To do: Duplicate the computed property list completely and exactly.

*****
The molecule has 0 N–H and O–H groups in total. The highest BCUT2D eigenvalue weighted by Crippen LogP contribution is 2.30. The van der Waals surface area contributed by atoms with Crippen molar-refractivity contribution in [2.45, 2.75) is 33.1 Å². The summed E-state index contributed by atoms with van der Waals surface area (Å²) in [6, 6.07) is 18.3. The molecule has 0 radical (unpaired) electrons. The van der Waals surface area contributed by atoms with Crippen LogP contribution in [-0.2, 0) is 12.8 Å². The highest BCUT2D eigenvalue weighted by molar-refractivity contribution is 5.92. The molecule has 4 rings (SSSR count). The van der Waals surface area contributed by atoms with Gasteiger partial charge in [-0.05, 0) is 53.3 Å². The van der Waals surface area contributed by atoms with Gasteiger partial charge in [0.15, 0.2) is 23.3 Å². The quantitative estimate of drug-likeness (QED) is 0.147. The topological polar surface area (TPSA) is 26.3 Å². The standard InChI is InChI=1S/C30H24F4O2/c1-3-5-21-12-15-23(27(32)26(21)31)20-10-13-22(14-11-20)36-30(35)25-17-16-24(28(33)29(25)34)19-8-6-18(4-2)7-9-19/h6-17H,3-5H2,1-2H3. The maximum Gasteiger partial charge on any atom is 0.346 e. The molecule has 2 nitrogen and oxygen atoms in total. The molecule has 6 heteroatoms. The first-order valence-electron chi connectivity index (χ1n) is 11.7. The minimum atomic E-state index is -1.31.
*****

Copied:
The molecule has 0 N–H and O–H groups in total. The highest BCUT2D eigenvalue weighted by Crippen LogP contribution is 2.30. The van der Waals surface area contributed by atoms with Crippen molar-refractivity contribution in [2.45, 2.75) is 33.1 Å². The summed E-state index contributed by atoms with van der Waals surface area (Å²) in [6, 6.07) is 18.3. The molecule has 0 radical (unpaired) electrons. The van der Waals surface area contributed by atoms with Crippen LogP contribution in [-0.2, 0) is 12.8 Å². The highest BCUT2D eigenvalue weighted by molar-refractivity contribution is 5.92. The molecule has 4 rings (SSSR count). The van der Waals surface area contributed by atoms with Gasteiger partial charge in [-0.05, 0) is 53.3 Å². The van der Waals surface area contributed by atoms with Gasteiger partial charge in [0.15, 0.2) is 23.3 Å². The quantitative estimate of drug-likeness (QED) is 0.147. The topological polar surface area (TPSA) is 26.3 Å². The standard InChI is InChI=1S/C30H24F4O2/c1-3-5-21-12-15-23(27(32)26(21)31)20-10-13-22(14-11-20)36-30(35)25-17-16-24(28(33)29(25)34)19-8-6-18(4-2)7-9-19/h6-17H,3-5H2,1-2H3. The maximum Gasteiger partial charge on any atom is 0.346 e. The molecule has 2 nitrogen and oxygen atoms in total. The molecule has 6 heteroatoms. The first-order valence-electron chi connectivity index (χ1n) is 11.7. The minimum atomic E-state index is -1.31.